The 456th film I have seen in theaters…
In 1973, a media circus erupted around the question of whether men and women deserved equal pay in tennis. Billie Jean King and Bobby Riggs were the ones to answer the question.
Billie Jean King and several femal tennis pros, upset with making 1/8th the pay of their female counterparts leave the league to form their own tennis association. Sensing a chance to make some money, 55 year old former champ, now tennis hustler, Bobby Riggs sets up a match to prove that women are not the equal of men. After initially declining the challenge, King decides to take on Riggs and settle the score amidst a circus-like atmosphere as she discovers her attraction to her hairdresser.
Emma Stone continues to claim her place among the best actresses today, well deserving her status as the planet’s highest paid actress. Her transformation into Billie Jean King is fantastic.
In a film about a famous incident of a woman defeating a man, Steve Carell’s transformation might be the best performance in the film. Watching tapes of Bobby Riggs, Carell was dead on with his take. The guy was almost fated to play Riggs.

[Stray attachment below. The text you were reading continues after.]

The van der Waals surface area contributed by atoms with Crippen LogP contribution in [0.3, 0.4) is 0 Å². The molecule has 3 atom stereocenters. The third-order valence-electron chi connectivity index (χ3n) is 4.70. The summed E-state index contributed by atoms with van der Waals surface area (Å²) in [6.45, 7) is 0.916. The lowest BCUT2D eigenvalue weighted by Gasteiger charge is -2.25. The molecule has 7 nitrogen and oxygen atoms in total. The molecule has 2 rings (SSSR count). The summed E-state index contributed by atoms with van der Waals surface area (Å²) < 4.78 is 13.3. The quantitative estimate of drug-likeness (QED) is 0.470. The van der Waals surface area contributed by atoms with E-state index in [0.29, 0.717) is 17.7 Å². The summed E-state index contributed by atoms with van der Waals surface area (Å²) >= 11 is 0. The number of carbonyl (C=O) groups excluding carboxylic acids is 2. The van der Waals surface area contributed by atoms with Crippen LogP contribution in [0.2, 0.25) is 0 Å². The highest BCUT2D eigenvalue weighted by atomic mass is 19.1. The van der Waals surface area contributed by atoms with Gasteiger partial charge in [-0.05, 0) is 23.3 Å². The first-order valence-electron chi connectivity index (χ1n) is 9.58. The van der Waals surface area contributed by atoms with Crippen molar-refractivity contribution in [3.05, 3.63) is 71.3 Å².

Andrea Riseborough plays Marilyn, the hairdresser that forms a relationship with King and causes her to realize she is a lesbian. She was okay. There was honestly not a lot of drama for her to play other than “supportive girlfriend”.
Sarah Silverman steals scenes with her comedic abilities as Gladys, organizer of the women’s league.
Turning in a really great performance was Bill Pullman as Jack Kramer, former Tennis Pro and official. He plays a great chauvinist asshole.
Alan Cummings should be in every movie. He has never given a bad performance. Well, maybe he has, but I’ve not seen it. His supporting role as Ted Tinling, dress designer was fantastic. By the end of the film he has become something of the Jimminy Cricket character in this, guiding King through her personal issues.
Elizabeth Shue is Riggs’ wife, who dumps him and then takes him back. Her break up scene with Bobby was particularly good.
Rounding out the main cast is Austin Stowell as Larry King (not that one), Billie’s husband. He definitely has some awkward scenes as he discovers that his wife has taken a female lover.
This was a well made film, excellently acted, written, and edited. In the end, it was a good film, and that is enough. It is a feel good movie that dramatizes an interesting moment in recent history. It is also a film that plays well into the emphasis on feminism and LGBTQ issues we see in today’s society. It was also a hell of a lot of fun thanks to Carell. 7/10